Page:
Kansas Becomes 46th State to Allow Businesses
to Surcharge Customer’s Credit Card Payments
Surcharging credit card transactions is an increasingly common way for firms to cover the cost of processing credit card transactions. However, there is no uniform federal regulatory regime that addresses credit card surcharging. Rather, credit card surcharging is governed by a patchwork of federal and state laws that govern whether and how firms can impose credit card surcharges. To add further complexity to this issue, recent court decisions have called into question the legality of certain state restrictions on credit card surcharge regimes.
The Kansas Federal Court has found that a state statute prohibiting businesses from imposing a surcharge on customers who pay with credit cards violates First Amendment rights of companies doing business in the state.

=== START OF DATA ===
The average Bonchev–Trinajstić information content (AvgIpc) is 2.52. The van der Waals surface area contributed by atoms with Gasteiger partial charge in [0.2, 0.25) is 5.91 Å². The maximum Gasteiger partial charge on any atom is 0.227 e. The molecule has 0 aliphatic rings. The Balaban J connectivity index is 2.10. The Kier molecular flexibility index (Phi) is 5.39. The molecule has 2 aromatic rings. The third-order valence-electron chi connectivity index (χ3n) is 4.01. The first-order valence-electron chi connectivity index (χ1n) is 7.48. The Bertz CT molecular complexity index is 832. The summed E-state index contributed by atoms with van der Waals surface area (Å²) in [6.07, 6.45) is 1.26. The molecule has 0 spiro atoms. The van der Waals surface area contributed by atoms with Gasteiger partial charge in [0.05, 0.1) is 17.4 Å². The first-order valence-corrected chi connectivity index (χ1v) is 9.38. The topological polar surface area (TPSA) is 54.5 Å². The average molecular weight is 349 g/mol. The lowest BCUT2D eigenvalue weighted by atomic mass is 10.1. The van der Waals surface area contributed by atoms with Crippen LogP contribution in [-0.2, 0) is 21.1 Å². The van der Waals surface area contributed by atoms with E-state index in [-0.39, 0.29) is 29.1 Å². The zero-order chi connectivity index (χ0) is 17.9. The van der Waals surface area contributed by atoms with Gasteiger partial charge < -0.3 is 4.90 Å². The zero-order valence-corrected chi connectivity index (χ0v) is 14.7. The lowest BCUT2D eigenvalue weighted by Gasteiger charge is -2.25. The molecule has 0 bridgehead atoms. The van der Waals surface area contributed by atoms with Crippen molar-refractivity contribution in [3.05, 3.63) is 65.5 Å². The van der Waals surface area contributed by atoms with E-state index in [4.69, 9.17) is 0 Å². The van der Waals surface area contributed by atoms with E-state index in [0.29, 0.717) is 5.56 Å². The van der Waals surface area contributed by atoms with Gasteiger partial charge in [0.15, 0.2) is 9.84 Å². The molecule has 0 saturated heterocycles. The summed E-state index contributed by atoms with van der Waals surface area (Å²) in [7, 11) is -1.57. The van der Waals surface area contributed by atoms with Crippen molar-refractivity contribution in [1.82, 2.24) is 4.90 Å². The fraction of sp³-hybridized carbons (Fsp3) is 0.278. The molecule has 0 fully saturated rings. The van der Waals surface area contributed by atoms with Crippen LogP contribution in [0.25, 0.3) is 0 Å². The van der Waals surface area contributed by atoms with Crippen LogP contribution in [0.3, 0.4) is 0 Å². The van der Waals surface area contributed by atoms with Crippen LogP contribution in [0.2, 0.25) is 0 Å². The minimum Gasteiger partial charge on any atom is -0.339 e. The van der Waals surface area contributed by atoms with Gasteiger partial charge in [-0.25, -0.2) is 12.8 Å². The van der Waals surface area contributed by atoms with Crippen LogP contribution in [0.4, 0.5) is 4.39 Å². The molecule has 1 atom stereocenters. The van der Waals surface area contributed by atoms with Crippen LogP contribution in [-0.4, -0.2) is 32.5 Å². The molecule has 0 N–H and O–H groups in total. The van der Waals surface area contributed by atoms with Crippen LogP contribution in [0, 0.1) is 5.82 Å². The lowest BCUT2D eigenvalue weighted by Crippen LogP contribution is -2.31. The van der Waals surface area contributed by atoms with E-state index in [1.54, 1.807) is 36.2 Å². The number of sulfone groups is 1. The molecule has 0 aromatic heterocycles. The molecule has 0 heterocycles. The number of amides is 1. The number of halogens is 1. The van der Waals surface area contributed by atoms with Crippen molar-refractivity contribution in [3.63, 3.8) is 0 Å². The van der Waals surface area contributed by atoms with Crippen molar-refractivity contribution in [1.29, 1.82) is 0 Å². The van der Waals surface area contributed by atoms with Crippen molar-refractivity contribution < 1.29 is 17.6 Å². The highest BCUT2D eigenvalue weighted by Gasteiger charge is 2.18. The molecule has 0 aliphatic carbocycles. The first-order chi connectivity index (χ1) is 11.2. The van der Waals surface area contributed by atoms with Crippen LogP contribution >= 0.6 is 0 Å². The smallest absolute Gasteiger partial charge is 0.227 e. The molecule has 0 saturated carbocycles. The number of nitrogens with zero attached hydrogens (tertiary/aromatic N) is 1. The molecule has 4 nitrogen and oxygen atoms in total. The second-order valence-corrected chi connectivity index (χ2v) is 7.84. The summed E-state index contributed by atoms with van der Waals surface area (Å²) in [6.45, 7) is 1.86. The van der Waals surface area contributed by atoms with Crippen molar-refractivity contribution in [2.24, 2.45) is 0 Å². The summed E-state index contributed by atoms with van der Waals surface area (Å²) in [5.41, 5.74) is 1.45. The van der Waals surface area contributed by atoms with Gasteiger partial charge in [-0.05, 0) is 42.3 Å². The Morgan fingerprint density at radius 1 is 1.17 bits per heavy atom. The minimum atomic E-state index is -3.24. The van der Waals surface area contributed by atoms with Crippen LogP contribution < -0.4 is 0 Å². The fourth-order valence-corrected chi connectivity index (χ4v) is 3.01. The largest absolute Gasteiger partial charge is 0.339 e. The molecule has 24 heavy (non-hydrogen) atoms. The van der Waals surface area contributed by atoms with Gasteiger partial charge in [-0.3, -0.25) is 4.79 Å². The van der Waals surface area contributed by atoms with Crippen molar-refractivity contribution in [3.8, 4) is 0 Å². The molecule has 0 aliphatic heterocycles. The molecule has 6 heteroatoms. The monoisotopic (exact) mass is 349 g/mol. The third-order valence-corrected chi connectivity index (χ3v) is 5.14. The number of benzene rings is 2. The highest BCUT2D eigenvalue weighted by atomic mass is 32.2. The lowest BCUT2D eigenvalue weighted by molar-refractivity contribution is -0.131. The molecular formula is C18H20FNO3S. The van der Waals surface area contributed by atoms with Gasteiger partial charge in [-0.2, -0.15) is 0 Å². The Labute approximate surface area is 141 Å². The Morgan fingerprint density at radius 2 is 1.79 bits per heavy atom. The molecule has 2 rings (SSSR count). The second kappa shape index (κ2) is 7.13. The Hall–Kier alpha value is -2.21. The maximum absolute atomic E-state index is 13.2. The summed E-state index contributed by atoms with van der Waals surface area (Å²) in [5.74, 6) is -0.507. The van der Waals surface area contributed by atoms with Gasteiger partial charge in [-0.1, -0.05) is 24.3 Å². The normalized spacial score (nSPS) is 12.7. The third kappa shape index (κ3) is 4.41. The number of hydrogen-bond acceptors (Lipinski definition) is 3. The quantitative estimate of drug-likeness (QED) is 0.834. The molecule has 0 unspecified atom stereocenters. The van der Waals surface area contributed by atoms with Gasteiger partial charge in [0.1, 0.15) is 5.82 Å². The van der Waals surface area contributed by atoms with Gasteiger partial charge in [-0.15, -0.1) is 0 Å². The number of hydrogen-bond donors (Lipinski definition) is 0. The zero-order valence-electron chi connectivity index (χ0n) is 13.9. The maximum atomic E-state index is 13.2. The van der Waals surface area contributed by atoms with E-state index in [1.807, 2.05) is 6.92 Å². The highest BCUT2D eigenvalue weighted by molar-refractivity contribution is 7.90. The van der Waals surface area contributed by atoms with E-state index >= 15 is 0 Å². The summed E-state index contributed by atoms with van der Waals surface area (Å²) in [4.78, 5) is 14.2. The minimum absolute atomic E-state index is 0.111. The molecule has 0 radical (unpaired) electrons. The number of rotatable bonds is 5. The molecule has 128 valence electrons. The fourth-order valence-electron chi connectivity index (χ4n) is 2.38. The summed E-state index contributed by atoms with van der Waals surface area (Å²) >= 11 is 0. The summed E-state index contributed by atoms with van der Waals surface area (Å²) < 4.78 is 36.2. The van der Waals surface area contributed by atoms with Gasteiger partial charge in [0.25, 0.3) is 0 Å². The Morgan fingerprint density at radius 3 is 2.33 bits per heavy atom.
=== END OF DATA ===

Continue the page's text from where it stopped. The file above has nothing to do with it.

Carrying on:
A U.S. District Judge said in a February 26, 2021 opinion that although the statute prohibits a surcharge, it allows sellers to offer a discount to customers who pay by cash, effectively limiting what merchants can treat as the “regular price” of an item as well as corresponding information about prices and credit card fees that can be conveyed to consumers.
Unified has partnered with D.C.-based legal firm Orrick, Herrington & Sutcliffe LLP to prepare a legal whitepaper to help you understand surcharge rules and how to surcharge legally. Request your complimentary whitepaper to continue reading about the Kansas changes regarding surcharges and how they impact your business.